The Results are In…Winners and Losers under the Education Department’s Grant Competition

So, how did your state fare under the Recovery Act’s education grants competition?  First, let’s look at how much was at stake. 

Of the almost $97 billion in funding for education under the American Recovery and Reinvestment Act, about half of the funding was used to stabilize state budgets during the financial crises and economic recession that followed to ensure the continuation of vital services.  Another 45 percent was used to augment existing grant programs, such as relieving school districts of part of the costs of educating children with disabilities and providing financial aid for poorer students to attend college.

A little more than $5.6 billion was set aside for competitive grants, of which about $600 million was for current programs and $5 billion was for new incentive funds dubbed Race to the Top and Investing in Innovation.  Although $5 billion for new incentive funds represented only about five percent of total Recovery Act funding for education, when compared to funding for regular education programs, this amount would rank as the Department’s fourth largest “grant program.”

It also reflects the Education Department’s emphasis on allocating a growing portion of both new and existing federal education dollars through a competitive grant process rather than by formula.  By dangling conditional federal dollars in front of states and school districts hungry for revenue to replace falling tax receipts, the Department can leverage changes in state and local policy without spending a dime. 

In order to qualify for Race to the Top and boost their chances of success, several states made changes to state laws before submitting their applications.  The Administration also believes that with limited federal resources, concentrating large chunks of dollars among a handful of recipients will lead to better outcomes.

States that won Race to the Top funds.

Now for the results?  Eight states captured 75 percent of the grant awards.  The winners were Florida, Georgia, Maryland, Massachusetts, New York, North Carolina, Ohio, and Tennessee.  (I guess the East Coast bias is not limited to sports only.)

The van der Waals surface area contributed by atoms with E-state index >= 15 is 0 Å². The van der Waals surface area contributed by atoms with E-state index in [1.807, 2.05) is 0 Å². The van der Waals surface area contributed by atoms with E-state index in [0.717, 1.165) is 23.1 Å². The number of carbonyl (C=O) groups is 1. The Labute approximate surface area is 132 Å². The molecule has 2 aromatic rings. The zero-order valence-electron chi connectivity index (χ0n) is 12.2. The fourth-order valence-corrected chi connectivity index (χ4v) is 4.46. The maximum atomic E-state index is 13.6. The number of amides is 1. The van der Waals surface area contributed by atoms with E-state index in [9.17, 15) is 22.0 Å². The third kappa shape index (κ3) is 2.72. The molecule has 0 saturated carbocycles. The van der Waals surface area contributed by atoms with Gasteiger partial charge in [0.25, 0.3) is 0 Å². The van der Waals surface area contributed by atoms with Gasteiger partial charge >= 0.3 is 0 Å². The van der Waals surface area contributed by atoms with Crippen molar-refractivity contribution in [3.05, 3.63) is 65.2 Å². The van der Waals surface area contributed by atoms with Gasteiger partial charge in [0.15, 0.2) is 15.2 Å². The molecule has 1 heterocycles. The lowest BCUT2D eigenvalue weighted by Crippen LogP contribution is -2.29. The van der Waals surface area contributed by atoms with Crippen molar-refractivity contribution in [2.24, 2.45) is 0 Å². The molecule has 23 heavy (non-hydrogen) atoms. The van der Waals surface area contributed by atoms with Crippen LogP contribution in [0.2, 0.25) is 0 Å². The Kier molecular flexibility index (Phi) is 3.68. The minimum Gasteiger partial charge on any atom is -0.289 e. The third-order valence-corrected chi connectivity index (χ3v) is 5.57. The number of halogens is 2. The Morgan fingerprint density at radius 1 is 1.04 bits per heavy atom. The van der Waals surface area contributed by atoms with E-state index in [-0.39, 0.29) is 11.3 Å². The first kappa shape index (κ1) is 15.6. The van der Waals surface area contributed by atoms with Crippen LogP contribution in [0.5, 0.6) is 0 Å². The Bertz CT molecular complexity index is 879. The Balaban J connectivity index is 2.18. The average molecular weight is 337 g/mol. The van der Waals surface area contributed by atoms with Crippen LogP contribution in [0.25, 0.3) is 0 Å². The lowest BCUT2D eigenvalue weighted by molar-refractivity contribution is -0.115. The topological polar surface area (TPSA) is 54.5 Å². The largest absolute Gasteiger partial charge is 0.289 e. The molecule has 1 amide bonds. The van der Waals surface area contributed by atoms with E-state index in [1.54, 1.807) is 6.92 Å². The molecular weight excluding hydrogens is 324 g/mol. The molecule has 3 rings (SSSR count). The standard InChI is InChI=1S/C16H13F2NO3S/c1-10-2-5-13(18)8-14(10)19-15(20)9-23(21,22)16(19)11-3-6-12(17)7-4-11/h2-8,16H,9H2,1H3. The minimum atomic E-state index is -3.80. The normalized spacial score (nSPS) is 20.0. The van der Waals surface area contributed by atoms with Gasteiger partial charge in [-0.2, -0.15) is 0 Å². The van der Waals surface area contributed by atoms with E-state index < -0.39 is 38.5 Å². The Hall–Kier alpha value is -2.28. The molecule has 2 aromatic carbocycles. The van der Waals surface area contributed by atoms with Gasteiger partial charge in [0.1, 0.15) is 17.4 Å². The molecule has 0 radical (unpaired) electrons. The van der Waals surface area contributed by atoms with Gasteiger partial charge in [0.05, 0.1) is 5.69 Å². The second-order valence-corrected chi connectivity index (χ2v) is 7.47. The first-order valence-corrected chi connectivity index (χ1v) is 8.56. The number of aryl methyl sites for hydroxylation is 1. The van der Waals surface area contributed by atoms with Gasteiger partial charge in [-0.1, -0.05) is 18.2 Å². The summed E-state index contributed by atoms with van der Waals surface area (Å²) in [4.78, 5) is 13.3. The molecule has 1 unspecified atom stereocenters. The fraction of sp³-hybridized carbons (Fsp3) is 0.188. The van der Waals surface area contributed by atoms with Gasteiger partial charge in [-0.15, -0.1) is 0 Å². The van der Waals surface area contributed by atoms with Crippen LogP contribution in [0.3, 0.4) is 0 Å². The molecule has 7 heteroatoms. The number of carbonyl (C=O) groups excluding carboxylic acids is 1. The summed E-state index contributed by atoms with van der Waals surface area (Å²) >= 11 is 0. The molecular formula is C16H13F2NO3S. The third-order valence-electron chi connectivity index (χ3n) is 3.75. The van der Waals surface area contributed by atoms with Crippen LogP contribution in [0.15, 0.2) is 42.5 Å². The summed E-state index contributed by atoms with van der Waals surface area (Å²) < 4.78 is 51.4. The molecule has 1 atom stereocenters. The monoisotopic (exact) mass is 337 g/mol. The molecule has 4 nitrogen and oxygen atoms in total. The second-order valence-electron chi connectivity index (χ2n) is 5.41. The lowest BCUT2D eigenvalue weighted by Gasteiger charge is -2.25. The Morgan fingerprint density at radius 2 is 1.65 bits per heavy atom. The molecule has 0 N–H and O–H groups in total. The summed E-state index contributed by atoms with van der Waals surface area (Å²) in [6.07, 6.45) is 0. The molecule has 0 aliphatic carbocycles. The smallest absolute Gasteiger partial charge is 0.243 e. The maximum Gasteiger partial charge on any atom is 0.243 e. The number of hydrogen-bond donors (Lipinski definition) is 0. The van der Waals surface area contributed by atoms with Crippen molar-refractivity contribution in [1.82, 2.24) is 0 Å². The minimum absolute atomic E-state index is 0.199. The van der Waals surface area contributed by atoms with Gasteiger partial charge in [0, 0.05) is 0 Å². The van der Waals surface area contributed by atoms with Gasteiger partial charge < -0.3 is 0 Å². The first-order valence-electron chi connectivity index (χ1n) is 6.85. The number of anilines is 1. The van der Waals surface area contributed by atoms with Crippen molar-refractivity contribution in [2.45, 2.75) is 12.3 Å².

The losers were the remaining 42 states, plus Puerto Rico.  Ten states walked away with nothing: Alabama, Indiana, Nebraska, Nevada, New Hampshire, New Jersey, North Dakota, Vermont, West Virginia, and Wyoming.  Two other states, Alaska and Montana, received less than $1 million each.

How does this distribution compare to what states normally receive under the Department’s competitive grant programs, that is, pre-Recovery Act?  For example, in the two years leading up to 2009, California won close to 12 percent of the total competitive grants awarded each year by the Department.  Under the Recovery Act’s competition, California received less than two percent, a difference of about $550 million from the state’s usual haul.  For Louisiana, the difference was a net loss of about $100 million.  For Michigan, Oregon, and Pennsylvania – the same.

How does the actual distribution compare to a common formula, such as Title I?  Texas receives more than nine percent of total funding under the Title I formula.  What about under the Recovery Act’s competition?  Texas received one percent – a net loss of about $460 million when compared to the distribution under Title I.  The opposite occurred for Tennessee.  The State won more than nine percent of the total under the Recovery Act’s competition, and netted $400 million more than the State would have otherwise received under Title I.

Perhaps, where one stands on the issue of driving more federal education dollars through competitive grants is based on where one stands – geographically.  I’m sure, however, that even in the winning states they recognize the impediments many districts face in trying to compete for needed federal resources. 

How do small, rural districts compete against districts with full-time staff devoted to grant writing, for example?  Beyond the practical issues, however, is a larger question.  Is it acceptable to layer on another level of disparity in resources on top of those that already exist across many of our public schools?

Comments (2)

  1. As a school committee member of a large district in a state that “won” (and I use the quotes intentionally), I agree with you. We have a full time grant department. We have a well-funded state ed department that lined up on this.
    I’m not in favor of much of what’s going on in education policy at the federal level, but the notion that somehow this was a fair competition is simply mistaken.

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